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Microsoft Security

Beneath the surface: Uncovering the shift in web skimming

Microsoft security researchers recently observed that web skimming campaigns now employ various obfuscation techniques to deliver and hide skimming scripts. It’s a shift from earlier tactics where attackers conspicuously injected malicious scripts into e-commerce platforms and content management systems (CMSs) via vulnerability exploitation, making this threat highly evasive to traditional security solutions. As of this writing, some of the latest skimming HTML and JavaScript files uploaded in VirusTotal have very low detection rates.

Web skimming typically targets platforms like Magento, PrestaShop, and WordPress, which are popular choices for online shops because of their ease of use and portability with third-party plugins. Unfortunately, these platforms and plugins come with vulnerabilities that the attackers have constantly attempted to leverage. One notable web skimming campaign/group is Magecart, which gained media coverage over the years for affecting thousands of websites, including several popular brands.

In one of the campaigns we’ve observed, attackers obfuscated the skimming script by encoding it in PHP, which, in turn, was embedded inside an image file—a likely attempt to leverage PHP calls when a website’s index page is loaded. Recently, we’ve also seen compromised web applications injected with malicious JavaScript masquerading as Google Analytics and Meta Pixel (formerly Facebook Pixel) scripts. Some skimming scripts even had anti-debugging mechanisms, in that they first checked if the browser’s developer tools were open.

Given the scale of web skimming campaigns and the impact they have on organizations and their customers, a comprehensive security solution is needed to detect and block this threat. Microsoft 365 Defender provides a coordinated defense that’s enriched by our visibility into attacker infrastructure and continuous monitoring of the threat landscape.

In this blog, we provide the technical details of the recent skimming campaigns’ obfuscation techniques. We also offer steps for defenders and users to protect themselves and their organizations from such attacks.

How web skimming works

This primary goal of web skimming campaigns is to harvest and later exfiltrate users’ payment information, such as credit card details, during checkout. To achieve this, attackers typically take advantage of vulnerabilities in e-commerce platforms and CMSs to gain access to pages they want to inject the skimming script into. Another common method is web-based supply chain attacks, where attackers use vulnerabilities in installed third-party plugins and themes or compromise ad networks that may inevitably serve malicious ads without the site owner’s knowledge or consent.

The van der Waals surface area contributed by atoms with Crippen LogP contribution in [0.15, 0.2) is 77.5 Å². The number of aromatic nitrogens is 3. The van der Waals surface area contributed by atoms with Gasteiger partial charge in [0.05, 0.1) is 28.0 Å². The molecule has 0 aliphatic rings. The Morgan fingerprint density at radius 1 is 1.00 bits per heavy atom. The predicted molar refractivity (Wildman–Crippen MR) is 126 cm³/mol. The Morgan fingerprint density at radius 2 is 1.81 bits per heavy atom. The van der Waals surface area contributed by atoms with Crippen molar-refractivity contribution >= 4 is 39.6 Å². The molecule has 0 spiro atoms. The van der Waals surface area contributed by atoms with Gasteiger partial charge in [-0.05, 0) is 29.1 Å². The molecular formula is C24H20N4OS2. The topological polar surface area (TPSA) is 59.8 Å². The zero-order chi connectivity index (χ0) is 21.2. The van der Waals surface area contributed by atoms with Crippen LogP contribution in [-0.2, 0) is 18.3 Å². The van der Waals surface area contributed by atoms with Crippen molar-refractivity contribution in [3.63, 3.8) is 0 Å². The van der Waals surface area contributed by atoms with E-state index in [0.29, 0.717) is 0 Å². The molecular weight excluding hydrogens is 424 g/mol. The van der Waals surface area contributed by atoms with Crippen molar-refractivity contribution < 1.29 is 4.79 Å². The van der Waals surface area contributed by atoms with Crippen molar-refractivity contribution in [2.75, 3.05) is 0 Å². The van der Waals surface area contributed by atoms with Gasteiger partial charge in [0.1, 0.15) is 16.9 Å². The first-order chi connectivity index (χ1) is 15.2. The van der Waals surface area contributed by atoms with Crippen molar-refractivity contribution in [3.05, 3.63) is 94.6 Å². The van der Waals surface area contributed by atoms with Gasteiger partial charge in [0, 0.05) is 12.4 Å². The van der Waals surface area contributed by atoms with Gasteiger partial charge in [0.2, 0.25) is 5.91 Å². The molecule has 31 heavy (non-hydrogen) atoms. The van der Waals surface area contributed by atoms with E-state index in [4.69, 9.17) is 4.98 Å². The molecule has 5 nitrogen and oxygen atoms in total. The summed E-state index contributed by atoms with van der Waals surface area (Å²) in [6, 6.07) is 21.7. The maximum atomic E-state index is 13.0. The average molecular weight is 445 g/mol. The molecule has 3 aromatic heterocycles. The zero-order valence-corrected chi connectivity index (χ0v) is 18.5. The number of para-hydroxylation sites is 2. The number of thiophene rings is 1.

Attack chain diagram with icons and arrows depicting a typical web skimming attack.
Figure 1. Overview of a web skimming attack

As mentioned earlier, one notable skimming campaign is Magecart. First observed in 2010, Magecart campaigns have increased in number and become stealthier through heavy obfuscation techniques, new injection points, and delivery methods. In the last five years, popular organizations or brands have been affected by Magecart—from an airline company and online ticketing services to a sports brand and personal transporter. In 2019, tens of thousands of websites got compromised because of a misconfiguration in the cloud service provider where these sites were hosted. Such an increase in these types of attacks prompted the Payment Card Industry Security Standards Council (PCI SSC) to release a bulletin that warns users about the threat. In April 2022, PCI also released a major revision in its Data Security Standard (DSS), which now includes additional requirements for e-commerce environments to help prevent skimming.

Recent developments

In their earlier iterations, most web skimming campaigns directly targeted unpatched e-commerce platforms like Magento. Also, the malicious JavaScript they injected were very conspicuous. However, as the campaigns’ attack vectors and routines evolved, attackers also started using different techniques to hide their skimming scripts.

Malicious images with obfuscated script

During our research, we came across two instances of malicious image files being uploaded to a Magento-hosted server. Both images contained a PHP script with a Base64-encoded JavaScript, and while they had identical JavaScript code, they slightly differed in their PHP implementation. The first image, disguised as a favicon (also known as a shortcut or URL icon), was available on VirusTotal, while the other one was a typical web image file discovered by our team. Their hashes are included in the Indicators of compromise section below.